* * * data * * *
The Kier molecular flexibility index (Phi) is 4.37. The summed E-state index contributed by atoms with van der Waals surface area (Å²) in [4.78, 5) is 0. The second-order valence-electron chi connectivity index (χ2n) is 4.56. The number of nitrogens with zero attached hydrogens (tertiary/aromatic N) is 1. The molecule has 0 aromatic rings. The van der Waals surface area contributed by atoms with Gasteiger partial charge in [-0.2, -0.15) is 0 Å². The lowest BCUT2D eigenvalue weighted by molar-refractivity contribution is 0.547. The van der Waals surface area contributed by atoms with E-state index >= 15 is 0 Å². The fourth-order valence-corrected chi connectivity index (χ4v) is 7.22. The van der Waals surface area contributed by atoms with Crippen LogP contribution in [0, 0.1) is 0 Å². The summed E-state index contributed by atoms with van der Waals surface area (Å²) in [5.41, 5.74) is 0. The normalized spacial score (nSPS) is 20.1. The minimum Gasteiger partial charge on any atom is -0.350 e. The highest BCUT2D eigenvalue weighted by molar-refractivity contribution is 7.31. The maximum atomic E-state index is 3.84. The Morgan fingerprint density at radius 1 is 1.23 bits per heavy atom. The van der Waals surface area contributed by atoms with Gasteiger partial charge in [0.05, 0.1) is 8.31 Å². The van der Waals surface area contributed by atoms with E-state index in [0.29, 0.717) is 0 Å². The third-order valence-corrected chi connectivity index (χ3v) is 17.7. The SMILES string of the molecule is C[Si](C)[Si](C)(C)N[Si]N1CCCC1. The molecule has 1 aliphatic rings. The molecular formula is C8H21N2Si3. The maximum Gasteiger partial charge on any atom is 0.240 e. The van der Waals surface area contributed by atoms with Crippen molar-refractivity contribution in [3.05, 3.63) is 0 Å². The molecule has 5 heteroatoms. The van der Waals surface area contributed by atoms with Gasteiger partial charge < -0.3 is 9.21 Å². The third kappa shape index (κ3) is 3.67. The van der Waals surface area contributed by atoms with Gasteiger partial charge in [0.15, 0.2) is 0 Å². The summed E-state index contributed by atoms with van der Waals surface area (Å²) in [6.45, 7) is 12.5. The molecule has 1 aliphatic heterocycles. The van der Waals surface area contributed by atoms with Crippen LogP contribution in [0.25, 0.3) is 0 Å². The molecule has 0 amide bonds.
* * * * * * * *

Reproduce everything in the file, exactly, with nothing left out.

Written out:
The Kier molecular flexibility index (Phi) is 4.37. The summed E-state index contributed by atoms with van der Waals surface area (Å²) in [4.78, 5) is 0. The second-order valence-electron chi connectivity index (χ2n) is 4.56. The number of nitrogens with zero attached hydrogens (tertiary/aromatic N) is 1. The molecule has 0 aromatic rings. The van der Waals surface area contributed by atoms with Gasteiger partial charge in [-0.2, -0.15) is 0 Å². The lowest BCUT2D eigenvalue weighted by molar-refractivity contribution is 0.547. The van der Waals surface area contributed by atoms with E-state index >= 15 is 0 Å². The fourth-order valence-corrected chi connectivity index (χ4v) is 7.22. The van der Waals surface area contributed by atoms with Crippen LogP contribution in [0, 0.1) is 0 Å². The summed E-state index contributed by atoms with van der Waals surface area (Å²) in [5.41, 5.74) is 0. The normalized spacial score (nSPS) is 20.1. The minimum Gasteiger partial charge on any atom is -0.350 e. The highest BCUT2D eigenvalue weighted by molar-refractivity contribution is 7.31. The maximum atomic E-state index is 3.84. The Morgan fingerprint density at radius 1 is 1.23 bits per heavy atom. The van der Waals surface area contributed by atoms with Gasteiger partial charge in [0.05, 0.1) is 8.31 Å². The van der Waals surface area contributed by atoms with E-state index in [0.29, 0.717) is 0 Å². The third-order valence-corrected chi connectivity index (χ3v) is 17.7. The SMILES string of the molecule is C[Si](C)[Si](C)(C)N[Si]N1CCCC1. The molecule has 1 aliphatic rings. The molecular formula is C8H21N2Si3. The maximum Gasteiger partial charge on any atom is 0.240 e. The van der Waals surface area contributed by atoms with Crippen molar-refractivity contribution in [3.05, 3.63) is 0 Å². The molecule has 5 heteroatoms. The van der Waals surface area contributed by atoms with Gasteiger partial charge < -0.3 is 9.21 Å². The third kappa shape index (κ3) is 3.67. The van der Waals surface area contributed by atoms with Gasteiger partial charge in [0.15, 0.2) is 0 Å². The summed E-state index contributed by atoms with van der Waals surface area (Å²) in [6.45, 7) is 12.5. The molecule has 1 aliphatic heterocycles. The van der Waals surface area contributed by atoms with Crippen LogP contribution in [0.25, 0.3) is 0 Å². The molecule has 0 amide bonds.